Quad cooperation

China’s military muscle-flexing in its neighbourhood — be it in the Indo-Pacific, South China Sea or in the Himalayas — loomed large over the Quad ministerial meeting in Tokyo. The four member-nations — the US, Japan, India and Australia — are working towards building a strong multilateral institution that can make China uncomfortable. In fact, the meeting prompted the Chinese Foreign Ministry to voice its opposition to the formation of ‘exclusive cliques’ that can harm the third party’s interests. Even as India and the other countries have reaffirmed their collective vision for a ‘free, open and inclusive’ Indo-Pacific, the quadrilateral coalition runs the risk of being reduced to an anti-China forum spearheaded by the US. While America is openly using this platform to indulge in Dragon-bashing, the others have preferred to respond in a guarded way.

In his opening remarks at the meeting, External Affairs Minister S Jaishankar reiterated India’s commitment to a rules-based world order, respect for territorial integrity and sovereignty, and peaceful resolution of disputes. Jaishankar, who had worked out a five-point agreement on de-escalation with his Chinese counterpart Wang Yi in Moscow last month, predictably stopped short of naming (and shaming) the neighbouring country. India should continue to explore the bilateral route for settling issues with China, but at the same time make the most of Quad cooperation for bolstering its security. Every country is justified in safeguarding its interests first before doing its bit to meet regional or global challenges.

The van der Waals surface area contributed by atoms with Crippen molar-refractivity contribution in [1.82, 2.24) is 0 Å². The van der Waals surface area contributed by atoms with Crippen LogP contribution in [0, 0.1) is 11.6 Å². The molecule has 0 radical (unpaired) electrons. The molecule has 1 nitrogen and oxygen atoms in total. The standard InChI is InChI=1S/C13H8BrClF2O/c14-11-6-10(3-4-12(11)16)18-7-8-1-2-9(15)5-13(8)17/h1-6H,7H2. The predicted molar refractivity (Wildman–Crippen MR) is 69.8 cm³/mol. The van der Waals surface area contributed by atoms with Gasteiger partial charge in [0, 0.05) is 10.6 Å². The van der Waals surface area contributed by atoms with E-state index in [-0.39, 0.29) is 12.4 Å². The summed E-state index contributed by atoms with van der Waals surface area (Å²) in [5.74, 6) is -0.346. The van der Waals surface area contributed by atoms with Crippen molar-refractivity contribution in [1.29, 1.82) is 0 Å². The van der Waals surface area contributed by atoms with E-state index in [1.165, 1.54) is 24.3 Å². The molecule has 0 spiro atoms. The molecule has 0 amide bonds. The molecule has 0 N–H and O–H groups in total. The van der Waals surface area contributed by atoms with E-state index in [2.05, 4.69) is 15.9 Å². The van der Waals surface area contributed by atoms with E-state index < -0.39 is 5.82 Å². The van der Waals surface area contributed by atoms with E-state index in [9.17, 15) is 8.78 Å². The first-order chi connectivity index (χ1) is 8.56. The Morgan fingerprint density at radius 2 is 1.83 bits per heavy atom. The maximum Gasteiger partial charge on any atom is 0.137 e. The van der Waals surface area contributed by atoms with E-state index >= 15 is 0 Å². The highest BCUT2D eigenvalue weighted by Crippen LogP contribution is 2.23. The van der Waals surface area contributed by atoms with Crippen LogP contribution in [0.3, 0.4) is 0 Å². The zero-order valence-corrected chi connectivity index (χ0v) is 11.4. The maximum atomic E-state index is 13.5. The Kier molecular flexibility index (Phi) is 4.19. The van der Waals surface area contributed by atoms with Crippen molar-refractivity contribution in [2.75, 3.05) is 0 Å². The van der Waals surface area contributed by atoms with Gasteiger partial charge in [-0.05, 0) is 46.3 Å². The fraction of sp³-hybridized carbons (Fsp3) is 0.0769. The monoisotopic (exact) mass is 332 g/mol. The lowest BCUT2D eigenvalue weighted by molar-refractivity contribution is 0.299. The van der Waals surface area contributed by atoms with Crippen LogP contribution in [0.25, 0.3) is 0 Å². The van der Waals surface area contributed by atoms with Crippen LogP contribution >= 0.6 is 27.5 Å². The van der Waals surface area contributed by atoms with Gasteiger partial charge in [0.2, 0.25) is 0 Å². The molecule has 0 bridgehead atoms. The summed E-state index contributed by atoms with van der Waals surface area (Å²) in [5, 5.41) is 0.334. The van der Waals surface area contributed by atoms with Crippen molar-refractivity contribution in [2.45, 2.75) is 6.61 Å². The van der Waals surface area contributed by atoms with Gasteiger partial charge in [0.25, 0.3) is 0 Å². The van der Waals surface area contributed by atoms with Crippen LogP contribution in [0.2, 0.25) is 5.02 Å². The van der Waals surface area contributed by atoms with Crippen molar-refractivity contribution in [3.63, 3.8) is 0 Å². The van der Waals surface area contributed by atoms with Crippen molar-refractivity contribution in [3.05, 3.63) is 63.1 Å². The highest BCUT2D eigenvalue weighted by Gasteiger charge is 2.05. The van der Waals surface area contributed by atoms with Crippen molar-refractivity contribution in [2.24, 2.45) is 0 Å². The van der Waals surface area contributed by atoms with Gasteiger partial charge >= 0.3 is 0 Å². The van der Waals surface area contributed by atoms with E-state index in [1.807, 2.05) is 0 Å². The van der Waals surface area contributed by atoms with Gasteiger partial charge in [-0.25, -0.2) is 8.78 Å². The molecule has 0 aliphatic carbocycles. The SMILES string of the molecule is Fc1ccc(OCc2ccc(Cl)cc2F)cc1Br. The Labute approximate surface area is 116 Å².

Both the US and India have been ravaged by Covid-19. Quad can help them emerge as influential players in the post-pandemic world. Economic recovery should be the top priority as of now rather than countering China’s assertiveness. Looking at the larger picture, it’s imperative for the coalition to ensure a central role for the 10-nation ASEAN (Association of Southeast Asian Nations), a major stakeholder in the Indo-Pacific, in the scheme of things. Quad should be open to engaging with other like-minded countries in the region, resisting the temptation of throwing its weight around. That will be a win-win situation for all of them.

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